Catania and its volcano:
Etna, UNESCO World Heritage, is the symbol par excellence of the city. Also known as Mongibello from the Latin-Arabic “Mons” and “Jebel”, “the Great Mountain”, Etna is the highest active volcano in Europe (3343 meters) and one of the busiest in the world. A show that never ceases to amaze and that, in recent months, has resumed its eruptive activity, offering unique emotions to the many tourists in Sicily just to see live (with guided tours) explosions and lava flows of this last eruption. The volcano is surrounded by a vast protected area: the Park of Etna.

The lava that destroys everything is valuable material that, once it becomes cold, it turns into lava rock. The lava stone is processed and used in the construction of houses for the creation of jewelry and also designer clothes, as it is capable of doing the Italian fashion designer Marella Ferrera, born in Catania.

The Etna wine roads:
On the slopes of Etna, the wine has one of its best expressions. Since ancient times, the ancient and noble drink has been, for the people of this land, a valuable source of business. The wines of Etna have a strong personality and express the strength of the place, the passion of those who work and the contrasts of a land “flooded” with light almost every day of the year. The wine roads of Mount Etna are a tourist route that is designed to enhance and stimulate the wine-growing regions. An itinerary that includes vineyards, wineries and farms, wineries, wine museums, information centers and acceptance, companies that specialize in local products of quality, tourist facilities, natural values, cultural and environmental. In these places comes the ETNA DOC. A wine to try, know and taste through the discovery of the Etna streets, its breathtaking views and its unique landscapes.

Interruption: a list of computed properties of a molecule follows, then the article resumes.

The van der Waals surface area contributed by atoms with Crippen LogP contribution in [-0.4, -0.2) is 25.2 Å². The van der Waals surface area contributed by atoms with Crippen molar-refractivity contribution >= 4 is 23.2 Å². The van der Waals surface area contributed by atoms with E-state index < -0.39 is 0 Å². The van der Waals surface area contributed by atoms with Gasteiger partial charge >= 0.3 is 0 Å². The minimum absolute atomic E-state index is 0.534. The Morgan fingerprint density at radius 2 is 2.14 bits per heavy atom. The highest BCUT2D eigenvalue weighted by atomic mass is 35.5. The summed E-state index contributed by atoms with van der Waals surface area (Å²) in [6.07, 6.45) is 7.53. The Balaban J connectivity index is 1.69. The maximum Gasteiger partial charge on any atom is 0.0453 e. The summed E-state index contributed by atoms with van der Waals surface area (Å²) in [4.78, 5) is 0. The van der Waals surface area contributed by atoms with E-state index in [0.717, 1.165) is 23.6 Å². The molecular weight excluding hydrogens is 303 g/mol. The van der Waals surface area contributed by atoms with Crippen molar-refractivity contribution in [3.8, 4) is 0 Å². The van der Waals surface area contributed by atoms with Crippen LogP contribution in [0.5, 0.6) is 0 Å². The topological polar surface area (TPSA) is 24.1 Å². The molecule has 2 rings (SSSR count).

Pasta alla Norma in Catania: Red as the Lava, Green as a PistachioShutterstock: Schiros

Pistachio: the green gold of Sicily
The Sicilian pistachio is also called “green gold” because it is difficult to grow, and just like gold, hard to find. Sicily is the only Italian region that produces pistachio but not all areas of the island are suitable to produce it and that’s what makes it even more valuable.

The best varieties of pistachio (PDO) grows on the slopes of Etna on the rough terrain of the small village of Bronte, a few kilometers from Catania. The entire economy of this small town revolves around the “Green gold”: there are those who cultivate it, who collects, who sells, who turns it into cakes, creams, pesto and anything else edible. Pistachio harvest is done in odd years between the end of August and beginning of September. In even years the plants are pruned, a tradition that has been handed down from father to son, which dates back to the Arab domination. During the rest of the year, the plant stores all the energy it absorbs from the soil and lava all the substances necessary to produce a rich fruit aromas and flavors in the following season. The quality of the lava soil, fertilized continuously from volcanic ash, the microclimate of Etna and the cycle of annual rest make the pistachio different from any other starting with the color. The color of the pistachio from Bronte is unique as its intense flavor: deep emerald green with purplish. Pistachio harvest is very complicated due to the steep environment in which the plant is grown and involves considerable labor input. The collection is still done in full manual control. This dramatically increases the price compared to other pistachios. Every year at the end of September, the “Festival of pistachio”, in Bronte, attracts tourists of all nationalities and insiders.